In the past, doctors were concerned about an increased prostate cancer risk with testosterone, but this fear has proven to be ungrounded. Two men of the 255 did develop prostate cancer, a figure considerably less than would have been expected in the average male population. One researcher commented that it really didn’t make sense to think that raising testosterone to normal levels (normal for younger men, anyway) using natural testosterone should trigger prostate cancer. “It would mean that nature had made a major mistake.”

First, check your testosterone levels
If you (or the man in your life) are wandering through the foothills of male menopause, the simplest first step is to get your testosterone levels checked. There are two ways to do this:

  1. Health insurers generally cover a single blood level measurement of testosterone. If you’re a WholeHealth Chicago patient, call and schedule a “lab only.” However, since testosterone levels vary throughout the day, one sample might not reflect your actual testosterone status.
  2. Alternatively, you can get a small kit from our office. With it, you’ll collect four samples of saliva throughout a single day and then mail the specimens directly to the lab. We’ll receive the results and forward them to you via email. The cost of the kit is $170.00. You can order one by calling our apothecary (773-296-6700, Ext. 2001) and we’ll send it to you. Or stop by to pick one up. It’s worth noting that most insurers (including Blue Cross) will not pay for salivary measurement of sex hormones.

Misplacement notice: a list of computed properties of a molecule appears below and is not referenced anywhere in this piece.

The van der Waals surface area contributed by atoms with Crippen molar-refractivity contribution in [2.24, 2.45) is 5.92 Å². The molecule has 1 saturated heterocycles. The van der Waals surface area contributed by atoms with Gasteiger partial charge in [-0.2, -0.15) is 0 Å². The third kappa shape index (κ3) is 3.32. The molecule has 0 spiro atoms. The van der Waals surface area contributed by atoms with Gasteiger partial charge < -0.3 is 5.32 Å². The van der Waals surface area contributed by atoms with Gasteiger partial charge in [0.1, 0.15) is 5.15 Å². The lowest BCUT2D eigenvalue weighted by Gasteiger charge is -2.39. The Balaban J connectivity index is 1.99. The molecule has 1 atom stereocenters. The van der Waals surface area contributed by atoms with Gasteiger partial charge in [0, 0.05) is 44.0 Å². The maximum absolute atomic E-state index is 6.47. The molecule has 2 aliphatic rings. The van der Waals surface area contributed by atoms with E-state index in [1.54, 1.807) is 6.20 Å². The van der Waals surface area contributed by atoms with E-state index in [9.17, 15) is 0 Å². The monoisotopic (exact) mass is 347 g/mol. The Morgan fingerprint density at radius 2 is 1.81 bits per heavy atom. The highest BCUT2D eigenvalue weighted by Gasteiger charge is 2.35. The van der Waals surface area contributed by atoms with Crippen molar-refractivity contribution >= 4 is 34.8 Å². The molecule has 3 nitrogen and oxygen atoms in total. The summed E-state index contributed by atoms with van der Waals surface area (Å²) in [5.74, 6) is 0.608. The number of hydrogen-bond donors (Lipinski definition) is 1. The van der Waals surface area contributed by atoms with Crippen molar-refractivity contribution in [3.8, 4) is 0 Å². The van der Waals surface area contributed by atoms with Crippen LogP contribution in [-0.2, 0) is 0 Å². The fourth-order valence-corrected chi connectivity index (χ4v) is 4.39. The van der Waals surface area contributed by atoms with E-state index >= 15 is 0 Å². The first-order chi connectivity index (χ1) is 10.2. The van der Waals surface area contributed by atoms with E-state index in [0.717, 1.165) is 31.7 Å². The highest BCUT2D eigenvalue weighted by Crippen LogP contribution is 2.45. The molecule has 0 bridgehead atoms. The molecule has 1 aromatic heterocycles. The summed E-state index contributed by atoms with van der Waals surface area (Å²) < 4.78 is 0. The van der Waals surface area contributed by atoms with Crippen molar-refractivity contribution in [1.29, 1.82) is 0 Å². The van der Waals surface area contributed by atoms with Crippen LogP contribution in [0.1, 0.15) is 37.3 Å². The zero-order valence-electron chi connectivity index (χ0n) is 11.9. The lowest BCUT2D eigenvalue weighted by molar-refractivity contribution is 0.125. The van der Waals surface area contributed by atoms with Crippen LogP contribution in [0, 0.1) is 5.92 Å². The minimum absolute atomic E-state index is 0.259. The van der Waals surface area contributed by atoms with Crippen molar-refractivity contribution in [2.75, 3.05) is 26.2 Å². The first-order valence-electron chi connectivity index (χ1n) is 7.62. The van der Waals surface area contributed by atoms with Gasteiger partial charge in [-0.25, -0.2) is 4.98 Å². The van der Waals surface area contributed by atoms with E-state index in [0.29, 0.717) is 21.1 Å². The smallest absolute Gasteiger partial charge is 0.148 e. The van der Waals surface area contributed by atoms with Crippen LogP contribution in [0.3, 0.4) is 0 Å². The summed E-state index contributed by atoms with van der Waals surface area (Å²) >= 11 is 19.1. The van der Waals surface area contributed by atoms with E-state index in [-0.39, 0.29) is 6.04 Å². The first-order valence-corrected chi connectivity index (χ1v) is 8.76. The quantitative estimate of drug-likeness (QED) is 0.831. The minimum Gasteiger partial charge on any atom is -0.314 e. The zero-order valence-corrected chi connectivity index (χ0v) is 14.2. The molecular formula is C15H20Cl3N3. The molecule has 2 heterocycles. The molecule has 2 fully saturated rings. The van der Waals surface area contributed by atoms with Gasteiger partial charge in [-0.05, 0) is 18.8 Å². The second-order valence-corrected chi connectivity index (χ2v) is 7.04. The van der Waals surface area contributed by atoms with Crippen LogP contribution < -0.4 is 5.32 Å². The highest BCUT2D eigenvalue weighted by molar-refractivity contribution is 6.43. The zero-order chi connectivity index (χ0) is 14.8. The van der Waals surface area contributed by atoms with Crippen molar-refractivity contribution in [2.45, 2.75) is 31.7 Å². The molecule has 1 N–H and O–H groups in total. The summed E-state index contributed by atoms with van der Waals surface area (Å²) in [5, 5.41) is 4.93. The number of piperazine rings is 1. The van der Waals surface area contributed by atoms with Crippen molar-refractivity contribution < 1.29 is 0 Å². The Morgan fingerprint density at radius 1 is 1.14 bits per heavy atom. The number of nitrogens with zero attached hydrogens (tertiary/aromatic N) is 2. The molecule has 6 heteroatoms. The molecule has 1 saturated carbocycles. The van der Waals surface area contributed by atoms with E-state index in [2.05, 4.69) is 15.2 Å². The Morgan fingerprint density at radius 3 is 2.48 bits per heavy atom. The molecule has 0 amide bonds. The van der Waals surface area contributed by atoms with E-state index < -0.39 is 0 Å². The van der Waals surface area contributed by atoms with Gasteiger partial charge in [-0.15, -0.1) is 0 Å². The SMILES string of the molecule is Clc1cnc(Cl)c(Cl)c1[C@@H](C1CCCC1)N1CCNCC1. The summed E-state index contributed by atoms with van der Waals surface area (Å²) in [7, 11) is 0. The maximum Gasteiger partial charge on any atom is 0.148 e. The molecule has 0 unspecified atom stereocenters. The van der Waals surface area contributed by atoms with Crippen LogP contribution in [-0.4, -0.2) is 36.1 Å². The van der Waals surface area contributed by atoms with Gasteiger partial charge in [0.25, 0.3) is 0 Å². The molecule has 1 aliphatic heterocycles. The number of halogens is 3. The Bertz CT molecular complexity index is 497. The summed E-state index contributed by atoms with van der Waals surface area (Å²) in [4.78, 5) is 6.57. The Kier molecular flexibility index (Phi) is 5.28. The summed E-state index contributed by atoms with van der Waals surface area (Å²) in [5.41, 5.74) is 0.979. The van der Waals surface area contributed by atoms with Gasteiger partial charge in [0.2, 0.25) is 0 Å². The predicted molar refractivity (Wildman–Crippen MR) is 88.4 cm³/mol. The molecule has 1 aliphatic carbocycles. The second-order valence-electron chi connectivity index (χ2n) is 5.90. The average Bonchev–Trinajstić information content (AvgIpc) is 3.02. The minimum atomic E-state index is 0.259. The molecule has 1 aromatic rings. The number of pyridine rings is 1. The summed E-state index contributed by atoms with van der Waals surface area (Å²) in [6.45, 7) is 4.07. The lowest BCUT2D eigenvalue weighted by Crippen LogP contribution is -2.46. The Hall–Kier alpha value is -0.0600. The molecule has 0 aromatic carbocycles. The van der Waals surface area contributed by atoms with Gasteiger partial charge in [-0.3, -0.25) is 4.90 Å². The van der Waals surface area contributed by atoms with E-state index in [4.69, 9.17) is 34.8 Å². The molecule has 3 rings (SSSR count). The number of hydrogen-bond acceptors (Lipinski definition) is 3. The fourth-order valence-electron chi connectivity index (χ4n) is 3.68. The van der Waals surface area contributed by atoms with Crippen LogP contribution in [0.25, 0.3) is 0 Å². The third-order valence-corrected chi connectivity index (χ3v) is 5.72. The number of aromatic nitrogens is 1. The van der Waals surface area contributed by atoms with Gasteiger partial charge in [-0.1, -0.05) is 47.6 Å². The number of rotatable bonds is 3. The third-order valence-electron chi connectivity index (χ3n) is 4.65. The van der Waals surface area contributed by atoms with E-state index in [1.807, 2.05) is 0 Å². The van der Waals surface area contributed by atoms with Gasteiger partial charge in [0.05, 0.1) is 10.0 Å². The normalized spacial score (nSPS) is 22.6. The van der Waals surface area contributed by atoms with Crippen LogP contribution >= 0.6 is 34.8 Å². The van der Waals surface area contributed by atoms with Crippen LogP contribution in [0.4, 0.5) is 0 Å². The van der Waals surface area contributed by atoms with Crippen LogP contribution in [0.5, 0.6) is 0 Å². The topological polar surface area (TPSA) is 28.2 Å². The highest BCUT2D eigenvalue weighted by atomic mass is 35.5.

If your results show low testosterone, you’ll need a short appointment with either me or Dr. Kelley so we can review the therapeutic options. We’ll also draw a baseline PSA (prostate specific antigen), a prostate cancer screening test of dubious general value, but necessary in this case because testosterone is contraindicated with a high PSA.

Once you’re all clear, the easiest testosterone replacement treatment is a prescription for one of the testosterone creams, applied each morning to the skin. Unfortunately, these creams can be quite expensive and insurance companies dislike paying for them so intensely that they occasionally want to know your testosterone level before approving coverage. We’re hearing “Sorry, not low enough” from them as a reason for denial.

Far more affordable is using a compounding pharmacy to prepare a cream and having it sent to your home. Average cost is $40 to $50 per month, about the same as your co-pay alone on a branded product. The quality of the testosterone from these compounders is excellent and you can anticipate exactly the same results. I provide the compounding pharmacy with a prescription, starting with a standard dose and re-checking your levels after 8 to 12 weeks, increasing the dose if needed to achieve and maintain normal testosterone levels.

No guarantees about reversing Woollcott’s problem, but think how happy you’d be minus that potbelly.

Be well,

David Edelberg, MD


Leave a Comment

  1. Deb says:

    My insurance company stopped paying for compounded bioidentical hormones so this should be investigated before filling the prescription in case insurance denies this for men too.

  2. Jim says:

    Thanks Dr. E. Did you see the just published Australian study about men with high testosterone
    having more prostate cancer? A somewhat different issue, I suppose, than having adequate levels.

  3. Jim says:

    Thanks for the laugh as well.

  4. David Perry says:

    Does testosterone replacement treatment (Androgel) cause or accelerate hair loss?